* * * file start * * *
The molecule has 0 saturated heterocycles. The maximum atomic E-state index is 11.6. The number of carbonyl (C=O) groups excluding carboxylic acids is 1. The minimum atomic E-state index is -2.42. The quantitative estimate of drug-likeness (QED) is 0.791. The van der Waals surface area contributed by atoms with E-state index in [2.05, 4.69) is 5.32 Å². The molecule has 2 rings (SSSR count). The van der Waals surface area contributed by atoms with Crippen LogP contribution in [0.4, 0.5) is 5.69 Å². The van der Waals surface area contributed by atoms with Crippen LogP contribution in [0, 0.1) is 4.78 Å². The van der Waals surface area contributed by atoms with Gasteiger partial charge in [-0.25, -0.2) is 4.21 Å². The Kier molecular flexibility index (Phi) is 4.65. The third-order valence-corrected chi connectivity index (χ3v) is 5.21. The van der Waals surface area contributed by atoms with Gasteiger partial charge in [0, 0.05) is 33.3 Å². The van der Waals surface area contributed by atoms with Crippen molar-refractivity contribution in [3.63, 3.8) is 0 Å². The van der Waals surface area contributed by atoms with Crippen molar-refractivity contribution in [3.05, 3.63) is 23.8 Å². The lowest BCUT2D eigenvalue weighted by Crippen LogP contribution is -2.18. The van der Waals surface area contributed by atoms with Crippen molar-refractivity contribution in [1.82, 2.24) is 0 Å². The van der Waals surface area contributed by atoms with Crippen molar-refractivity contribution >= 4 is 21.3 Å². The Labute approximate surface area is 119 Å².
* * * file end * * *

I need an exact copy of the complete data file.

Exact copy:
The molecule has 0 saturated heterocycles. The maximum atomic E-state index is 11.6. The number of carbonyl (C=O) groups excluding carboxylic acids is 1. The minimum atomic E-state index is -2.42. The quantitative estimate of drug-likeness (QED) is 0.791. The van der Waals surface area contributed by atoms with E-state index in [2.05, 4.69) is 5.32 Å². The molecule has 2 rings (SSSR count). The van der Waals surface area contributed by atoms with Crippen LogP contribution in [0.4, 0.5) is 5.69 Å². The van der Waals surface area contributed by atoms with Crippen LogP contribution in [0, 0.1) is 4.78 Å². The van der Waals surface area contributed by atoms with Gasteiger partial charge in [-0.25, -0.2) is 4.21 Å². The Kier molecular flexibility index (Phi) is 4.65. The third-order valence-corrected chi connectivity index (χ3v) is 5.21. The van der Waals surface area contributed by atoms with Gasteiger partial charge in [0, 0.05) is 33.3 Å². The van der Waals surface area contributed by atoms with Crippen molar-refractivity contribution in [3.63, 3.8) is 0 Å². The van der Waals surface area contributed by atoms with Crippen molar-refractivity contribution in [3.05, 3.63) is 23.8 Å². The lowest BCUT2D eigenvalue weighted by Crippen LogP contribution is -2.18. The van der Waals surface area contributed by atoms with Crippen molar-refractivity contribution in [1.82, 2.24) is 0 Å². The van der Waals surface area contributed by atoms with Crippen molar-refractivity contribution >= 4 is 21.3 Å². The Labute approximate surface area is 119 Å².